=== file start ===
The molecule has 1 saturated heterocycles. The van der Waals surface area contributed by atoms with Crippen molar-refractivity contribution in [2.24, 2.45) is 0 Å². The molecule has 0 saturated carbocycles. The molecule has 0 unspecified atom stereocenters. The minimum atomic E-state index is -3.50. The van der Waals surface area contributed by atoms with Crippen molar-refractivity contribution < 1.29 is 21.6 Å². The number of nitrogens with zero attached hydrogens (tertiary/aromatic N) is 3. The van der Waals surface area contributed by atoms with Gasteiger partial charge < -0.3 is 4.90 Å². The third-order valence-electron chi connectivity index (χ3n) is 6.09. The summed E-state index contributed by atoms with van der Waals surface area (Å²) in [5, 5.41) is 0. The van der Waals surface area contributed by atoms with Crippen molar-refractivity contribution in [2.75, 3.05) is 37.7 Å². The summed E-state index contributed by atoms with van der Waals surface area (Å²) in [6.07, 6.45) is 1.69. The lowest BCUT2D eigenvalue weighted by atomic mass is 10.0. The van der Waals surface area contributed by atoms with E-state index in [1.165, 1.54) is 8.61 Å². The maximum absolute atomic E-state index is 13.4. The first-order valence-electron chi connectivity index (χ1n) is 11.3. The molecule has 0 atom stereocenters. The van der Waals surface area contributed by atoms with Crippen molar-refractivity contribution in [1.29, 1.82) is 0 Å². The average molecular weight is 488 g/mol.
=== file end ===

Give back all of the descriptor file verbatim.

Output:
The molecule has 1 saturated heterocycles. The van der Waals surface area contributed by atoms with Crippen molar-refractivity contribution in [2.24, 2.45) is 0 Å². The molecule has 0 saturated carbocycles. The molecule has 0 unspecified atom stereocenters. The minimum atomic E-state index is -3.50. The van der Waals surface area contributed by atoms with Crippen molar-refractivity contribution < 1.29 is 21.6 Å². The number of nitrogens with zero attached hydrogens (tertiary/aromatic N) is 3. The van der Waals surface area contributed by atoms with Gasteiger partial charge < -0.3 is 4.90 Å². The third-order valence-electron chi connectivity index (χ3n) is 6.09. The summed E-state index contributed by atoms with van der Waals surface area (Å²) in [5, 5.41) is 0. The van der Waals surface area contributed by atoms with Crippen molar-refractivity contribution in [2.75, 3.05) is 37.7 Å². The summed E-state index contributed by atoms with van der Waals surface area (Å²) in [6.07, 6.45) is 1.69. The lowest BCUT2D eigenvalue weighted by atomic mass is 10.0. The van der Waals surface area contributed by atoms with E-state index in [1.165, 1.54) is 8.61 Å². The maximum absolute atomic E-state index is 13.4. The first-order valence-electron chi connectivity index (χ1n) is 11.3. The molecule has 0 atom stereocenters. The van der Waals surface area contributed by atoms with Crippen molar-refractivity contribution in [1.29, 1.82) is 0 Å². The average molecular weight is 488 g/mol.